Cryptography tech fuelled by blockchain – ZKP, FHE, MPC, TEE

One key aspect of blockchain privacy is the trade-off between transparency and confidentiality. While transparency is a hallmark of blockchain, offering accountability and trust, it can compromise privacy in use cases like enterprise transactions and proprietary trading. This led me to explore and learn about technologies like Zero-Knowledge Proofs (ZKPs), Fully Homomorphic Encryption (FHE), Multi-party Computations (MPC) and Trusted Execution Environments (TEE).

Zero-Knowledge Proofs (ZKPs)

ZKPs allow a party to prove the validity of a statement without revealing any information about the statement itself. This is particularly useful in maintaining privacy in transactions. ZKPs enable the encryption of transaction details while still verifying their validity on the blockchain. For a deeper understanding, I recommend watching this 1-hour stream of Jim Zhang explaining the math behind it.

ZKPs can be applied to various aspects of our society. For instance, imagine a process of getting a bank loan at the moment – we take for granted the fact we need to expose everything about our lives (identity, property, other debts, cost of living, marital status, residence history, date of birth, etc) so the bank’s risk department can run this through an algorithm determining the outcome of our credit application. This doesn’t have to be this way. With ZKPs we could run the app on our private computer to generate a proof of credit score and then deliver that single QR code to the bank – they would scan it just to see if it’s a valid proof and we could get our loan without the bank even knowing our name. Sounds like science fiction. 😀

Another interesting application is proof of execution. Imagine I have a program I need you to execute on the data I specify (some data filtering, transformations or training a neural network). If there’s an economic incentive for you to act maliciously, i.e. pretending to have executed my program only to get paid, I would have to ask for a proof of execution before the bounty payout. That’s where ZKPs come into play, and companies are already working on solutions like Risc Zero, zkWASM to name just a few.

Fully Homomorphic Encryption (FHE)

FHE is a form of encryption that allows computations to be performed on encrypted data, producing an encrypted result that, when decrypted, matches the result of operations performed on the plaintext. This technology is revolutionary for shared private states, enabling complex operations on encrypted data without exposing the underlying information. This short article explains it quite well.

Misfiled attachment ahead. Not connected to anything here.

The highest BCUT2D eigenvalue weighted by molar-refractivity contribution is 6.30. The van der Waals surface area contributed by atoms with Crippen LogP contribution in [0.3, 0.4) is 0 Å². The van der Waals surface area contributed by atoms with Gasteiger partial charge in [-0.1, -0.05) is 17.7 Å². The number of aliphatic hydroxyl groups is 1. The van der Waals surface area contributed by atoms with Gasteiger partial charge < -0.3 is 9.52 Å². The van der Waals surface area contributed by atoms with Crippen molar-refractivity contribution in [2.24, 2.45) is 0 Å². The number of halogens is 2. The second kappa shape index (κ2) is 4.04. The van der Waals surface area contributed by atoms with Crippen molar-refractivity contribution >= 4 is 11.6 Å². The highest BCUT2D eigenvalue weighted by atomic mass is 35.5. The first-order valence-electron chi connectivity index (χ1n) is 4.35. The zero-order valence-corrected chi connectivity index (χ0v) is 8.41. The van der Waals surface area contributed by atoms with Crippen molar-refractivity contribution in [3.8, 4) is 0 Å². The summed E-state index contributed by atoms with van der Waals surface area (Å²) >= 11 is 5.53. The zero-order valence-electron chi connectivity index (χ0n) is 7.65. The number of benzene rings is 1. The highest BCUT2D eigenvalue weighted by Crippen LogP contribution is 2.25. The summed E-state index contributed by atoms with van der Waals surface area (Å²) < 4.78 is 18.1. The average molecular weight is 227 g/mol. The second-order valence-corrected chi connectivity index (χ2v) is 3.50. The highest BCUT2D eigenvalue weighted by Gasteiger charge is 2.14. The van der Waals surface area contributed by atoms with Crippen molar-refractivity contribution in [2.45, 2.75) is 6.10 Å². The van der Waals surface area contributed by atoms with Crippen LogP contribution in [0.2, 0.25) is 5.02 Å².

Potential application is enabling distributed computing in a trustless environment (unknown, third party servers) on a sensitive data, i.e. medical records or proprietary, hard to get dataset. It is currently very prohibitive due to the limiting set of operations which can be compiled from a regular code into an equivalent FHE circuit.

Multi-party Computations (MPC)

MPC is a cryptographic protocol that distributes a computation process across multiple parties, where no individual party can see the other’s data. It’s a powerful tool for collaborative computations on private data, ensuring privacy and security. This article provides a comprehensive overview.

Near Protocol has recently announced full on-chain signing as part of their effort to abstract away the complexities of working with individual chains. The end goal is easier user onboarding by making the underlying blockchain “invisible” to the user. This is possible because one MPC contract can securely store sensitive info such as private keys of any other chan, and use that to sign transactions in your name.

Personally, understanding the importance and the link between MPC and UX affecting the adoption rate was a quite heavy mental stretch. Once it clicked, I couldn’t stop learning.

Trusted Execution Environments (TEE)

An alternative (and a bit obvious approach) to secure computation is physical barrier, so called hardware enclave. The core idea is enabling untampered and private execution inside of closed environment guaranteed by the CPU manufacturer. Intel SGX and AMD Epyc processors support hardware enclaves and allow you to write software which can only be run inside of the enclave.

On the downside, enclaves have limitations in terms of program size and maximum available runtime memory, so they are still not suitable for a generic program execution.

What’s next?

I am passionately curious about the ZK technology fundamentals and how to effectively communicate the importance and the impact of it to builders around the world.

My journey has also involved participating in some hackathons, where some of the projects I did with my teams in blockchain privacy have gained some attention and rewards. I’ve been exploring if and how these technologies can be integrated into our platform at to enable secure distributed computation and working comfortably with private datasets on a public platform.

As the world continues to push the boundaries of what’s possible in blockchain technology, I’m excited to share my learning progress and insights. The future is not just about blockchain, but about unlocking new applications in finances, healthcare, creator economy and many others. At the end of the day, it is about creating an ecosystem that is fair, self-sovereign, efficient, and accessible to all.

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